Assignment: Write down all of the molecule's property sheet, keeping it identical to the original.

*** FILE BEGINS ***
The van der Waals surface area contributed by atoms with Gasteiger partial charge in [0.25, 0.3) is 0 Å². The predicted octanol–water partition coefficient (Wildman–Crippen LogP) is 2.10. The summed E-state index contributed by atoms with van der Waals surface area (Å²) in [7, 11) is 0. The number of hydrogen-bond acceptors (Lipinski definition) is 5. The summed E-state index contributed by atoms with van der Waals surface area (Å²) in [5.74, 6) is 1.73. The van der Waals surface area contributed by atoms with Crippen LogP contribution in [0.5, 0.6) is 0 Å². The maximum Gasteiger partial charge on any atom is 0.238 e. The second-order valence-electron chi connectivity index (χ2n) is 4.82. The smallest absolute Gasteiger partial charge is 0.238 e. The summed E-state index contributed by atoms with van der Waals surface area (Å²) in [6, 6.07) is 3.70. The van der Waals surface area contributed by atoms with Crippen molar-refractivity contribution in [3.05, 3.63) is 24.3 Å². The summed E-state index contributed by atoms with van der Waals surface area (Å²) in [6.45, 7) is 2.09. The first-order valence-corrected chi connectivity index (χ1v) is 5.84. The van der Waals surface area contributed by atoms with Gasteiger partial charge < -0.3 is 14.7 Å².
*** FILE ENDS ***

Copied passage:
The van der Waals surface area contributed by atoms with Gasteiger partial charge in [0.25, 0.3) is 0 Å². The predicted octanol–water partition coefficient (Wildman–Crippen LogP) is 2.10. The summed E-state index contributed by atoms with van der Waals surface area (Å²) in [7, 11) is 0. The number of hydrogen-bond acceptors (Lipinski definition) is 5. The summed E-state index contributed by atoms with van der Waals surface area (Å²) in [5.74, 6) is 1.73. The van der Waals surface area contributed by atoms with Crippen LogP contribution in [0.5, 0.6) is 0 Å². The maximum Gasteiger partial charge on any atom is 0.238 e. The second-order valence-electron chi connectivity index (χ2n) is 4.82. The smallest absolute Gasteiger partial charge is 0.238 e. The summed E-state index contributed by atoms with van der Waals surface area (Å²) in [6, 6.07) is 3.70. The van der Waals surface area contributed by atoms with Crippen molar-refractivity contribution in [3.05, 3.63) is 24.3 Å². The summed E-state index contributed by atoms with van der Waals surface area (Å²) in [6.45, 7) is 2.09. The first-order valence-corrected chi connectivity index (χ1v) is 5.84. The van der Waals surface area contributed by atoms with Gasteiger partial charge < -0.3 is 14.7 Å².